Probate is time-consuming and costly.
The process can be lengthy and tedious for everyone involved. It also involves a lot of expenses that can diminish the value of the estate passed down to beneficiaries.
This is why most people would rather choose to avoid the probate process in California. Doing so doesn’t have to be difficult. There are simple and effective ways to ensure that your properties pass directly to your heirs, without going through probate court.
Here are some ways to avoid probate:
- Put your property in a living revocable or non-revocable trust
The most straightforward way to avoid probate is to place your property in a Living Revocable or Non-Revocable Trust. It happens when you transfer property to someone else (the trustee) to hold it for your benefit. However, you still reserve the right to revoke the trust.
A living trust means that the trustee actually owns the property, but he or she must use it for your benefit under the terms and conditions of the trust. When you give ownership of the property to the trustee, the property is no longer a part of your estate and can avoid the probate process entirely.
- Make sure the assets are titled in the trust’s name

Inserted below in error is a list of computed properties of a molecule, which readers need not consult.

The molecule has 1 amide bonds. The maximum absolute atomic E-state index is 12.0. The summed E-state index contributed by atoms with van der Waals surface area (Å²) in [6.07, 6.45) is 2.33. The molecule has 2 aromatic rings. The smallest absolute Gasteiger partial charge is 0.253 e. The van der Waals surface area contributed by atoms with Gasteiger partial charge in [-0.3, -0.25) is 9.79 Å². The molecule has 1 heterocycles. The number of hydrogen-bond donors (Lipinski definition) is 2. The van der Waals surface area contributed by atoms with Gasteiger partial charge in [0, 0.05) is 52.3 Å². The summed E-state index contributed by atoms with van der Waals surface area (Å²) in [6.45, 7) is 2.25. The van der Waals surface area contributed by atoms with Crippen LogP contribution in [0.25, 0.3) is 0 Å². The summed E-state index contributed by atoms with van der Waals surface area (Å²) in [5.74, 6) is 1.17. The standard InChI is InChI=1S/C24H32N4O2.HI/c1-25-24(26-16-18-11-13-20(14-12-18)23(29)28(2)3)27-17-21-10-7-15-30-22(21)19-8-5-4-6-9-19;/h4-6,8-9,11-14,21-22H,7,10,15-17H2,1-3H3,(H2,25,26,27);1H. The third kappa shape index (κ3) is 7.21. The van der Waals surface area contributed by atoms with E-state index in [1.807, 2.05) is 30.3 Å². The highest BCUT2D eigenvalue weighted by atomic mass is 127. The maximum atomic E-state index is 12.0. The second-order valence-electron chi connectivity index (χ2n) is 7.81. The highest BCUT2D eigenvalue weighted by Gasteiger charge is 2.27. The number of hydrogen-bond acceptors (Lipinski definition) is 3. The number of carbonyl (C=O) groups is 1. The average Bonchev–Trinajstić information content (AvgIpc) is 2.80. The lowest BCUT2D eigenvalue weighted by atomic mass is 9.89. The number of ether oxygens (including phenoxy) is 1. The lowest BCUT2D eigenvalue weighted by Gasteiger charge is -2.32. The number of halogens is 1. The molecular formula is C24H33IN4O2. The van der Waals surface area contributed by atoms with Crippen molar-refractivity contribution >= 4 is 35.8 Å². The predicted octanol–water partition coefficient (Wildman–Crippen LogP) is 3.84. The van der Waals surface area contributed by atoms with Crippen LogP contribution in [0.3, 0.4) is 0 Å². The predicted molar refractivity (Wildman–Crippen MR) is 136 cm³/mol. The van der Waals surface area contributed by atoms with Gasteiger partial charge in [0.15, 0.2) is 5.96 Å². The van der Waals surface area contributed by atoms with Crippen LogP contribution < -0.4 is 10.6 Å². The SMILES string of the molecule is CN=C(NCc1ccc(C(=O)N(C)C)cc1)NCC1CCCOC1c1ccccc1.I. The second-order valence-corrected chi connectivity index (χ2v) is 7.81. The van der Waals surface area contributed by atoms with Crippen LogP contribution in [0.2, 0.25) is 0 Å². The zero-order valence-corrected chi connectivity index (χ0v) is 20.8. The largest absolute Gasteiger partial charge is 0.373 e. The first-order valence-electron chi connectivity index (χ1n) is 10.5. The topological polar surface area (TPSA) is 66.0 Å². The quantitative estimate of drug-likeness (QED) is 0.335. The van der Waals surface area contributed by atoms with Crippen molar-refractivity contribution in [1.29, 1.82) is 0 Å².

You have to ensure that you formally transfer title to your assets in the name of the trust. Otherwise, your beneficiaries will run into legal problems after you pass away. Even with a trust, your home could still go through probate if your trust fails to properly identify your home.
When you refinance, put the property back in the trust. Most banks will not refinance a house in a trust. When you take the home out for the refi, remember to record a transfer of the title back into the trust.
- Name “Pay on Death” beneficiaries for retirement and bank accounts
You can also avoid probate by naming pay-on-death beneficiaries on retirement and bank accounts. To get started, all you have to do is request and fill out the payable on death forms that your brokerage company or bank will provide.
You can also avoid the probate of real property if it is held as joint tenancy with a right of survivorship or if a transfer-on-death beneficiary is designated on California’s new Transfer on Death deed. Owning jointly allows the property to pass through to your spouse or significant other without going through probate.
- Stay poor or give it away before you die
You will go to probate if you have more than $50,000 in real estate or a total of $150,000 in assets. To avoid probate, you can simply give your property away before your death. If you don’t own it when you die, it doesn’t have to go through probate. However, you have to be aware that gift taxes apply if the gift is in excess of a certain amount.
Using one or more of these strategies can help you avoid probate in California.
Just remember that what will work best for your will depends on your family and financial situations.
If you have more questions, don’t hesitate to call me, Dennis Smith, at 760-212-8225. Let me be of service to you!
Disclaimer: This article is not intended to provide legal advice as individual situations will differ and should be discussed with an expert and/or lawyer. If you need a referral, please contact me as I know of several great ones.